However, in 1443 Henry put the newly-created John Beaufort, 1st Duke of Somerset in charge of an army of 8,000 men, initially intended for the relief of Gascony. This denied York much-needed men and resources at a time when he was struggling to hold the borders of Normandy. Not only that, the terms of Somerset's appointment could have caused York to feel that his own role as effective regent over the whole of Lancastrian France was reduced to that of governor of Normandy. Somerset's army achieved nothing, and eventually returned to Normandy, where Somerset died. This may have been the start of the hatred that York felt for the Beaufort family, that would later turn into civil war.

    English policy now turned back to a negotiated peace (or at least a truce) with France, so the remainder of York's time in France was spent in routine administration and domestic matters. Duchess Cecily had accompanied him to Normandy, and his children Edward, Edmund and Elizabeth were born in Rouen.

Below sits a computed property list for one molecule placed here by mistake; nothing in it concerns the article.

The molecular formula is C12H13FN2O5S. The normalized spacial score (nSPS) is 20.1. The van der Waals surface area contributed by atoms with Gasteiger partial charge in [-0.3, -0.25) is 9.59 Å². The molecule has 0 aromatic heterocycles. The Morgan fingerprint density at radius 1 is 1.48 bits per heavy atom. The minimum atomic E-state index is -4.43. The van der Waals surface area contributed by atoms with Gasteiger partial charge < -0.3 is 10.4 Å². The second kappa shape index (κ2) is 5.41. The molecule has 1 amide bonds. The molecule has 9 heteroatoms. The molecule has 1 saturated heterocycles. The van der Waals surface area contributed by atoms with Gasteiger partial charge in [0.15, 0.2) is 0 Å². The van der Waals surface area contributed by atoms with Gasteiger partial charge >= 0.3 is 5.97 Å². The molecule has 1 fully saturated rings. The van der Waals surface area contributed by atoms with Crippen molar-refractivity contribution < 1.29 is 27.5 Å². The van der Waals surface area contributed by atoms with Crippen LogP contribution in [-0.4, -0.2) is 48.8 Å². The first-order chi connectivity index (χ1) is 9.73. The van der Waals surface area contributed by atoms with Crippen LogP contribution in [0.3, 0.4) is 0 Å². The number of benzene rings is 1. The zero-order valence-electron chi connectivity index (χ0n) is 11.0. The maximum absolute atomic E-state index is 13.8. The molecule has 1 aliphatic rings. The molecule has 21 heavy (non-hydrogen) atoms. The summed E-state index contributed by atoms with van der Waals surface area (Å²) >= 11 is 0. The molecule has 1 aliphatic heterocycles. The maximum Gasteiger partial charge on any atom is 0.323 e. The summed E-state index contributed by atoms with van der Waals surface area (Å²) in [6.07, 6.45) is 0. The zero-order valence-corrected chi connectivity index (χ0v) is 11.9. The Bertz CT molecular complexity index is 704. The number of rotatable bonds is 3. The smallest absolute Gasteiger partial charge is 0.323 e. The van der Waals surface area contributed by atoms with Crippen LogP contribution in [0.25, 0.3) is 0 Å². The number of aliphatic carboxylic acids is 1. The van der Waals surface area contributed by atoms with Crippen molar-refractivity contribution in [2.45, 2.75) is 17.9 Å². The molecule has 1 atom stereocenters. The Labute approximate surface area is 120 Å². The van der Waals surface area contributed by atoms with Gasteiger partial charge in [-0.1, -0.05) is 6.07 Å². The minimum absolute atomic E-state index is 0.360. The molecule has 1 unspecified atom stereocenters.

Ireland (1445 - 1450)

    York returned to England on 20 October, 1445, at the end of his five-year appointment in France. He must have had reasonable expectations of reappointment. However, he had become associated with the English in Normandy who were opposed to policy of Henry VI's Council towards France, some of whom (for example Sir William Oldhall and Sir Andrew Ogard) had followed him to England. Eventually (in December 1446) the lieutenancy went to Edmund Beaufort, 2nd Duke of Somerset, who had succeeded his brother John. During 1446 and 1447 York attended meetings of Henry VI's Council and of Parliament, but most of his time was spent in administration of his estates on the Welsh border.